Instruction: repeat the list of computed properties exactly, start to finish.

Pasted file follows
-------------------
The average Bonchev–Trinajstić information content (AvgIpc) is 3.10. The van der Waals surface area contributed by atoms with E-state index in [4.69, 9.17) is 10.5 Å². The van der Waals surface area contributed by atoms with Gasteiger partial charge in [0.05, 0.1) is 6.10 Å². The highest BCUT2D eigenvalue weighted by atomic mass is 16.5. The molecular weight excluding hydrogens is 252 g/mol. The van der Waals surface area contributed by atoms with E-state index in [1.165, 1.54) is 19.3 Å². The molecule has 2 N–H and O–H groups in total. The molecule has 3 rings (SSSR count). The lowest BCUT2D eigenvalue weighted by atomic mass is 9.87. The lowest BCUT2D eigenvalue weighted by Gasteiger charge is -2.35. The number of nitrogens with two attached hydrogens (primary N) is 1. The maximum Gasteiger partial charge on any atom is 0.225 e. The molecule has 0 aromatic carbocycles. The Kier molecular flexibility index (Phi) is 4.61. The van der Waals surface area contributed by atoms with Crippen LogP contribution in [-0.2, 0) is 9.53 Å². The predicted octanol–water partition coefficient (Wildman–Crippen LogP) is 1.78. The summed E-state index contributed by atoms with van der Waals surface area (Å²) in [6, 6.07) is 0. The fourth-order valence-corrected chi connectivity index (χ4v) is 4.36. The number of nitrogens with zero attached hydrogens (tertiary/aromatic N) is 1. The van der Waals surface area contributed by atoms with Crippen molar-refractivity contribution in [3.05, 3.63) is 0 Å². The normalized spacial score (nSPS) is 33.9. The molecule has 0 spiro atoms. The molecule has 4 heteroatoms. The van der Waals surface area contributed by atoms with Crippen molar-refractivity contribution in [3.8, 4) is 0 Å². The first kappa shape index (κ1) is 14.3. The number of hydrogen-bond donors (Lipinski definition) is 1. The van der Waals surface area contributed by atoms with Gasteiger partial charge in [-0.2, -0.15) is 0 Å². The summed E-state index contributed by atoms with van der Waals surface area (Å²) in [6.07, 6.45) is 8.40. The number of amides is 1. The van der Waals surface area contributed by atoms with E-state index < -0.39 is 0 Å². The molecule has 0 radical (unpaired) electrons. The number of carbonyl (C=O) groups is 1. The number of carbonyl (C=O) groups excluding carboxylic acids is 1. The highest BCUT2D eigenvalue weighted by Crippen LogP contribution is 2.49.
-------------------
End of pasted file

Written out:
The average Bonchev–Trinajstić information content (AvgIpc) is 3.10. The van der Waals surface area contributed by atoms with E-state index in [4.69, 9.17) is 10.5 Å². The van der Waals surface area contributed by atoms with Gasteiger partial charge in [0.05, 0.1) is 6.10 Å². The highest BCUT2D eigenvalue weighted by atomic mass is 16.5. The molecular weight excluding hydrogens is 252 g/mol. The van der Waals surface area contributed by atoms with E-state index in [1.165, 1.54) is 19.3 Å². The molecule has 2 N–H and O–H groups in total. The molecule has 3 rings (SSSR count). The lowest BCUT2D eigenvalue weighted by atomic mass is 9.87. The lowest BCUT2D eigenvalue weighted by Gasteiger charge is -2.35. The number of nitrogens with two attached hydrogens (primary N) is 1. The maximum Gasteiger partial charge on any atom is 0.225 e. The molecule has 0 aromatic carbocycles. The Kier molecular flexibility index (Phi) is 4.61. The van der Waals surface area contributed by atoms with Crippen LogP contribution in [-0.2, 0) is 9.53 Å². The predicted octanol–water partition coefficient (Wildman–Crippen LogP) is 1.78. The summed E-state index contributed by atoms with van der Waals surface area (Å²) in [6, 6.07) is 0. The fourth-order valence-corrected chi connectivity index (χ4v) is 4.36. The number of nitrogens with zero attached hydrogens (tertiary/aromatic N) is 1. The van der Waals surface area contributed by atoms with Crippen molar-refractivity contribution in [3.05, 3.63) is 0 Å². The normalized spacial score (nSPS) is 33.9. The molecule has 0 spiro atoms. The molecule has 4 heteroatoms. The van der Waals surface area contributed by atoms with Crippen molar-refractivity contribution in [3.8, 4) is 0 Å². The first kappa shape index (κ1) is 14.3. The number of hydrogen-bond donors (Lipinski definition) is 1. The van der Waals surface area contributed by atoms with Gasteiger partial charge in [-0.2, -0.15) is 0 Å². The summed E-state index contributed by atoms with van der Waals surface area (Å²) in [6.07, 6.45) is 8.40. The number of amides is 1. The van der Waals surface area contributed by atoms with E-state index < -0.39 is 0 Å². The molecule has 0 radical (unpaired) electrons. The number of carbonyl (C=O) groups is 1. The number of carbonyl (C=O) groups excluding carboxylic acids is 1. The highest BCUT2D eigenvalue weighted by Crippen LogP contribution is 2.49.